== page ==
Should you be tested for dementia?

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Published: March, 2014

Widespread screening isn't recommended, but symptoms are cause to get evaluated.

We routinely undergo mammograms and colonoscopies with the objective of catching breast and colorectal cancer early, when they're most treatable. So why don't we also get periodically screened for dementia using questionnaires, blood tests, or imaging scans? The U.S. Preventive Services Task Force—a panel of disease prevention experts—advises that there is no proven value in screening women without cognitive problems.

The main reason for the difference in screening recommendations is that while there are effective treatments for cancer, such as chemotherapy, radiation, and surgery, there are no effective approaches for stopping the forward progress of dementia.

"There are certain diseases in which we know that early detection can lead to early intervention, which can stave off worse outcomes, but if you don't have any kind of disease-modifying therapy at hand, it doesn't make a whole lot of sense to screen people who don't have symptoms," explains Dr. Aaron Philip Nelson, assistant professor of psychology at Harvard Medical School and author of The Harvard Medical School Guide to Achieving Optimal Memory.

The truth about dementia tests

Certain tests for dementia don't offer much diagnostic value in general, including genetic tests for Alzheimer's. The only gene tests that can accurately determine whether you'll get Alzheimer's disease are for the autosomal dominant form, also known as familial early-onset Alzheimer's disease. It is very rare, accounting for less than 5% of total cases, and it typically starts before middle age.

A blood test for the Alzheimer's risk gene, APO-e4, also exists. However, the use of APO-e4 as a screening measure is controversial because it can't determine for sure whether you will develop the disease.

Also of questionable merit are the do-it-yourself, at-home tests for dementia that are marketed directly to consumers. The Alzheimer's Association doesn't recommend these tests, because they don't provide an adequate assessment of your risks. Distinguishing between normal, age-related memory changes and early signs of a more worrisome condition can be difficult. If you're going to be evaluated for dementia, you want a neuropsychologist, neurologist, geriatrician, or geriatric psychiatrist to do the testing and help you understand the results.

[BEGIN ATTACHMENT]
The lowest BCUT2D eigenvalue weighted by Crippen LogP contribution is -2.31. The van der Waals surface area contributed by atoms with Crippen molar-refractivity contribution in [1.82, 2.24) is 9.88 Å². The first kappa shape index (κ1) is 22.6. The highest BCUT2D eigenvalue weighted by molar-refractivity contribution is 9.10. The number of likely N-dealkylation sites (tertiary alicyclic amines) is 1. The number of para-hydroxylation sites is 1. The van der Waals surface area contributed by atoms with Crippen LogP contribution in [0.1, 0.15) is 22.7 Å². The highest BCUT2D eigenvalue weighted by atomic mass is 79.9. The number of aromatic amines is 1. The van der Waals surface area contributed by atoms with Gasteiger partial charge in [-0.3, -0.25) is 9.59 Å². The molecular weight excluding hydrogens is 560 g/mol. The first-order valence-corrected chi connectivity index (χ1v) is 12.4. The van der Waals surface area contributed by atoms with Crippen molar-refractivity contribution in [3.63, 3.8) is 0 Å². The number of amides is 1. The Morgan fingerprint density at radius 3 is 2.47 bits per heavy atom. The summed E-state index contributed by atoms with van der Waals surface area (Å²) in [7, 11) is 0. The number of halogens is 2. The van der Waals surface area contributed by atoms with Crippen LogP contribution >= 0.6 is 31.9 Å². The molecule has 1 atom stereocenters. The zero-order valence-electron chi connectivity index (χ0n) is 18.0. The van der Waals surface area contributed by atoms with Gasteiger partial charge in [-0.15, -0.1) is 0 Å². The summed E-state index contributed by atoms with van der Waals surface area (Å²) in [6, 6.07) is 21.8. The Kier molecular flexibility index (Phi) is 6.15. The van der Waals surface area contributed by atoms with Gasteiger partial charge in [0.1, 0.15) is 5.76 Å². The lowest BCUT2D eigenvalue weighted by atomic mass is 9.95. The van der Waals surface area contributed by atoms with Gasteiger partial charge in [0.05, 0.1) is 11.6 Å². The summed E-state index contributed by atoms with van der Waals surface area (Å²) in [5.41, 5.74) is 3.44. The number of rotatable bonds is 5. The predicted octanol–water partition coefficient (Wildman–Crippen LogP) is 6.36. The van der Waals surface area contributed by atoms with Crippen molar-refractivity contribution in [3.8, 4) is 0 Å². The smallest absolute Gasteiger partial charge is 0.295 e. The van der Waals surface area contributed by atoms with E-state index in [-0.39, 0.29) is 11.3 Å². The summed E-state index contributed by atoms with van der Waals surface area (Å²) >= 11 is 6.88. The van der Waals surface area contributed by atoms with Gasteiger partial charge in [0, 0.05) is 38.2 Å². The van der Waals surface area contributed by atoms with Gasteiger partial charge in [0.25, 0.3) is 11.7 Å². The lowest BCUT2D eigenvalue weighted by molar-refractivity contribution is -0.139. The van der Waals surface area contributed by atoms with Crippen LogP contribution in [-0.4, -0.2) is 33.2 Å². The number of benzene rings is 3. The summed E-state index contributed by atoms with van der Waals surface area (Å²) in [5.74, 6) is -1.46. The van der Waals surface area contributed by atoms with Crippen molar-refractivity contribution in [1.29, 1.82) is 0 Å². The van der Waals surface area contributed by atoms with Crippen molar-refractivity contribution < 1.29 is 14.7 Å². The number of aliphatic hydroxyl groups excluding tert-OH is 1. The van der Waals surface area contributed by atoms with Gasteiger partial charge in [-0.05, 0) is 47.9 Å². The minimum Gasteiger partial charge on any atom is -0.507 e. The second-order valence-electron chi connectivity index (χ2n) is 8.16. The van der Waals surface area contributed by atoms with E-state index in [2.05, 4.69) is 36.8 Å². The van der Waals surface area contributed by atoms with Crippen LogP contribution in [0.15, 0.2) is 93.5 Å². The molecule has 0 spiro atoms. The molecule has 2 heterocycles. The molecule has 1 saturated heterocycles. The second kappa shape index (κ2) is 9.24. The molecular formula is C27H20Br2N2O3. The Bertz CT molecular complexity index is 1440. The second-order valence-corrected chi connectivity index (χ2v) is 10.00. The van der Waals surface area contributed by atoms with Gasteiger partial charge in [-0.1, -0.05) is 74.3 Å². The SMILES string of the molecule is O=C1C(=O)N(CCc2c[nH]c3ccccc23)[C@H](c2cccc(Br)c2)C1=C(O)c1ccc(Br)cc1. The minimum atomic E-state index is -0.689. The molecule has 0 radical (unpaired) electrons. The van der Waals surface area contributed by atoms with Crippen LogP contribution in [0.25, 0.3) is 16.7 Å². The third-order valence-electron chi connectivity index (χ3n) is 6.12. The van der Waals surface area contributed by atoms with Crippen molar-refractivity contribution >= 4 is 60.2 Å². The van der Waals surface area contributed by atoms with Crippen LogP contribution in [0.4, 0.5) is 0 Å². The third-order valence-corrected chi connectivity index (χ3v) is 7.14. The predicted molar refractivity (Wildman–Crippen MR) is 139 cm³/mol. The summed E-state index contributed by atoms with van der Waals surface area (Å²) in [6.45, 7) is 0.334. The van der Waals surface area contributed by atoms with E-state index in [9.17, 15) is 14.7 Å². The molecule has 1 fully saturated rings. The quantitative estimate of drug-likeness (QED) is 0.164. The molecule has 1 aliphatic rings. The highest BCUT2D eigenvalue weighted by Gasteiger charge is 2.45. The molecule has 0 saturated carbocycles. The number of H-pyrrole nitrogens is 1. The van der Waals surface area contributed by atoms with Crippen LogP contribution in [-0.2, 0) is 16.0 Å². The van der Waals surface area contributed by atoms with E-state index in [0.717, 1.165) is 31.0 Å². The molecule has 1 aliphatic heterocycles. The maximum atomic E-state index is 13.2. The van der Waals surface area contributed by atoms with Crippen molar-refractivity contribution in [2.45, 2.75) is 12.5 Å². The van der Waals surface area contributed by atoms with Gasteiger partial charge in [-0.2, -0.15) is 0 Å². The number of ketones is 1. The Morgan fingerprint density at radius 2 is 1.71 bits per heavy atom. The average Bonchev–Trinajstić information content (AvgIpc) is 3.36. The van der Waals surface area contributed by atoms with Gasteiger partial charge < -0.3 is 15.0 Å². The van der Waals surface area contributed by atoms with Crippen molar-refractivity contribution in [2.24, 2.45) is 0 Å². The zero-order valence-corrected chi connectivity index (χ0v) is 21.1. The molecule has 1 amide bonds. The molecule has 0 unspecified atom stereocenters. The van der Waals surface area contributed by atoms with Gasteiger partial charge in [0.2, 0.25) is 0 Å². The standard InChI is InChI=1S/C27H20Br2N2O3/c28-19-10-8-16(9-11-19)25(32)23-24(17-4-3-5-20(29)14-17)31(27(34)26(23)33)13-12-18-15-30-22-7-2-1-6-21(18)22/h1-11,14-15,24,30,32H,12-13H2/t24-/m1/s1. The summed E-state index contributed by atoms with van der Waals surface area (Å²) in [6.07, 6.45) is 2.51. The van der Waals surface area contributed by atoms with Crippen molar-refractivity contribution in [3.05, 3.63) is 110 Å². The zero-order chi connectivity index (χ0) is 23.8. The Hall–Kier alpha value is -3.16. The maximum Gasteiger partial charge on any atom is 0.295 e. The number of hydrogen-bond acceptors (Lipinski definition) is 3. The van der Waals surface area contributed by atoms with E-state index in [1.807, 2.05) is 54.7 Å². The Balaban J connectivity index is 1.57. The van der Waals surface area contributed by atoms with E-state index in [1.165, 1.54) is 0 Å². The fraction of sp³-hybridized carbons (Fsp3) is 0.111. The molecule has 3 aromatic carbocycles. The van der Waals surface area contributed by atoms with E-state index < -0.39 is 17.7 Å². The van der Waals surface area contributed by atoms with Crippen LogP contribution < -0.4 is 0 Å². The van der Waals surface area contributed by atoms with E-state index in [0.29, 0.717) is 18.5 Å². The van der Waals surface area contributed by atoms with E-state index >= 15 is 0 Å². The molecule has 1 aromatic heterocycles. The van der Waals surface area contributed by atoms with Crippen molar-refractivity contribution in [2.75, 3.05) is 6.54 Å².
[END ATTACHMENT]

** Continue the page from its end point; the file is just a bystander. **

Even if tests by professionals reveal that you have early-stage memory loss, called mild cognitive impairment (MCI), that does not mean you will definitely develop dementia. Although MCI increases your dementia risk, an estimated 40% to 70% of people with early memory loss will not progress to dementia within a decade. By getting screened, you may put yourself through needless stress and anxiety for an outcome that's both uncertain and unalterable.

When testing is worthwhile

While screening for dementia when you don't have any symptoms doesn't make sense, Dr. Nelson states, "Any memory or cognitive changes that concern you—or the people close to you—warrant a visit to a geriatrician, neurologist, or neuropsychologist."

Normal, age-related memory lapses—like forgetting the name of your high school English teacher, or having trouble recollecting where you had dinner on a trip to Paris—shouldn't be cause for concern.

But call your doctor if you start to forget information you once knew well, or memory loss is interfering with your daily function. "When you're beginning to forget the name of your high school or your grandchild, or whether a close family member is dead or alive, or you have difficulty with tasks that were once familiar, like becoming disoriented in your own home or neighborhood, those types of episodes are concerning," Dr. Nelson says.

When you see a doctor, you'll go through a series of tests, including a neurological exam to determine how well your brain and nervous system are functioning. The doctor will check your reflexes, eye movements, speech, and coordination.

He or she will also ask you a variety of questions that will assess your visuospatial abilities (your ability to see how objects relate to each other in space; for example, how several different shapes fit together).

You'll also be asked questions to gauge your short-term recall, attention, and language skills. Depending on how you perform on these tests, you might then be referred to a neuropsychologist for a more comprehensive evaluation. Your doctor may also order brain imaging tests, such as an MRI or CT scan, to look for structural problems in the brain.

Your evaluation may involve tests for other conditions that can cause memory loss. These include

  • poor sleep

  • depression and stress

  • underactive thyroid gland (hypothyroidism)

  • vitamin deficiencies, including B1 and B12.

If tests determine you have one of these conditions, you can get treated. Your doctor will also consider whether you are taking any medications that affect brain function, such as antihistamines or pain relievers.

If you are found to have early-stage memory loss, your doctor can guide you through the next steps. Although there is no cure for dementia, cholinesterase inhibitor medicines might help with symptoms like memory loss and confusion. Your doctor can explain your options and help you understand what to expect. One of the advantages of early diagnosis is the opportunity it provides to start planning for the future while you are still able to clearly articulate your goals and wishes.

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